Mad River Union
HUMBOLDT – Requests for funding outpatient addiction treatment and transitional housing services have been well-received by Humboldt County supervisors.
At their May 22 meeting, supervisors considered a letter from the county’s Behavioral Health Board that requests support for continuum of care – the step-by-step series of services leading to addiction recovery – and funding for the final phases of it, outpatient treatment and transitional housing.
Marguerite Story-Baker, a McKinleyville resident and member of the Behavioral Health Board, described addiction recovery as “a very painful and grinding process” that “can’t be accomplished in a short term or piecemeal way.”
“It’s been proven statistically that longer treatment periods followed by sober living environments equate to more clients having permanent recovery,” she continued. “Most clients in the public drug and alcohol system cannot go home immediately because their living situations — or lack thereof — contain so many triggers to drink or use again.”
State-level changes in Medi-Cal funding will expand opportunities for outpatient/transitional living services and the Behavioral Health Board’s letter encourages the county to pursue them and to provide funding from its own budget.
Behavioral Health Boardmember Art Wilson co-manages the McKinleyville-based AJ’s Transitional Living facility, which uses the 12-step program approach to alcoholism recovery and assists clients with transportation and gaining employment.
He told supervisors that it costs AJ’s about $500 a month per client and general relief provides about $300 of it. “So there’s a huge gap there,” he said. “We’re asking the Board of Supervisors to consider any funding source.”
Many of AJ’s clients aren’t referred from residential treatment facilities and “come straight off the streets,” Wilson said. “We get the people that everyone else throws away — but these people succeed.”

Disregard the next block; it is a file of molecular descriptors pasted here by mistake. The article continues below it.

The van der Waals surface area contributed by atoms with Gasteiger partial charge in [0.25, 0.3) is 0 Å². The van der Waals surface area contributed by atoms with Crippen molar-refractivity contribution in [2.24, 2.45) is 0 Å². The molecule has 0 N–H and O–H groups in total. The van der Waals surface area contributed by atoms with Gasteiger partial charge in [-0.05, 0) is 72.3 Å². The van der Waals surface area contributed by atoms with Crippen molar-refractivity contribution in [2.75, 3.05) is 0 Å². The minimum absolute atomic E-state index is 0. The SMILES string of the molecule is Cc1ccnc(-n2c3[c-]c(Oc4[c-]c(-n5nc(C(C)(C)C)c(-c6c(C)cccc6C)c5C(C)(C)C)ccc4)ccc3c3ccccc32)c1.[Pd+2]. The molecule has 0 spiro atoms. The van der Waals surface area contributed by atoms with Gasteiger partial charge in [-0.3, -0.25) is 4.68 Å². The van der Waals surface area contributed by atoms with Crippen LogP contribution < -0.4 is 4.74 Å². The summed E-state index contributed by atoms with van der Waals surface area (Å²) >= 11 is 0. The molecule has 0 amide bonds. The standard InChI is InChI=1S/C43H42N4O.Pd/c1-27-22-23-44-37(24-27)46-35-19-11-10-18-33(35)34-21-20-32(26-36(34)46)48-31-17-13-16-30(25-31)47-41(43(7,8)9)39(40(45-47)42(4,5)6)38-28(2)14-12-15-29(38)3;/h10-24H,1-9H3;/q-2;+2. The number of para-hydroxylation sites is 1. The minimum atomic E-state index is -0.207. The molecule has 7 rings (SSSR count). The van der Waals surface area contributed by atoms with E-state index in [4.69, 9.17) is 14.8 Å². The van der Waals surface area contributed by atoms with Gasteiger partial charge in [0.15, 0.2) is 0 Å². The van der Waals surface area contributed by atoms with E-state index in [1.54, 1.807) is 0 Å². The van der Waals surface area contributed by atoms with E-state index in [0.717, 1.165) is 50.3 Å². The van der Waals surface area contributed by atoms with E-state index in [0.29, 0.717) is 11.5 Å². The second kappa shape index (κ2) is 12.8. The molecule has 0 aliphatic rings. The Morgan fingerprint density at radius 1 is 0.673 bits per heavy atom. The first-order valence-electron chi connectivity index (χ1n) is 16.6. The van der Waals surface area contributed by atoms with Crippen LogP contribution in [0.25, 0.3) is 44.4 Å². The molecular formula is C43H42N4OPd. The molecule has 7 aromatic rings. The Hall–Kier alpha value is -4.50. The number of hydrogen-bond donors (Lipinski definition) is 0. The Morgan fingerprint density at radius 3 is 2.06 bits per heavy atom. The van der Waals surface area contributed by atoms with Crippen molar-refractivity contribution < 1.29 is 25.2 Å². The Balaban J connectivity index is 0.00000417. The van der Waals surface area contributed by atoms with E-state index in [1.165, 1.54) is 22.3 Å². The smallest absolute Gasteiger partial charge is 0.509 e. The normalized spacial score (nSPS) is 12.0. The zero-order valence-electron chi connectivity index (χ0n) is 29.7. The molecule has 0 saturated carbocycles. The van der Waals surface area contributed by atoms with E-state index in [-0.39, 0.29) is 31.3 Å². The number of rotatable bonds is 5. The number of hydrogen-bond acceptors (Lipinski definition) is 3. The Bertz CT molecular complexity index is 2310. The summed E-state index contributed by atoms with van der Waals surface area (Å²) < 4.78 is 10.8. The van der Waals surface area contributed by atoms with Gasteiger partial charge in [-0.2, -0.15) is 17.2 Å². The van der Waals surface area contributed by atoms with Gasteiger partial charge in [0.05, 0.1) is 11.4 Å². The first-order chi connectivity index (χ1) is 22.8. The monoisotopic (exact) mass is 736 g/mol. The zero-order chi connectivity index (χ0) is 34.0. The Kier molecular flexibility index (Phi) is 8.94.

“There’s a big difference between AJ’s in McKinleyville and a lot of (transitional living) houses in Eureka,” said one resident of AJ’s. “They give you enough time and it’s a loving environment — other places don’t offer that.”
Another man said living at AJ’s has prevented a return to alcoholism. “Without a place that’s safe, clean — and morally clean — I would be drinking again, I know it,” he continued.
A woman who’s been living at AJ’s for two-and-a-half years – almost ever since it opened – said her life has steadily improved and now she’s on a waiting list for permanent housing.
“They have given rides to me, I go to AA meetings every day and I have learned how to live clean and sober and mentally stable,” she continued.
Supervisors acknowledged the importance of transitional living assistance. “Certainly the message was received,” said Supervisor Mike Wilson. “I’m sure the board will consume that information as we deliberate on our budget.”
“We do have an issue with a funding gap for transitional living (houses) and some of them are close to going out of business,” said Board Chair Ryan Sundberg. “That’s 10 to 20 people who have a safe, clean place to heal themselves that are going to be back on the streets and probably breaking into cars — all of the issues that we deal with on a day to day basis.”
He added that “figuring out how to support them is going to be very important in our upcoming budget and I’m looking forward to that conversation.”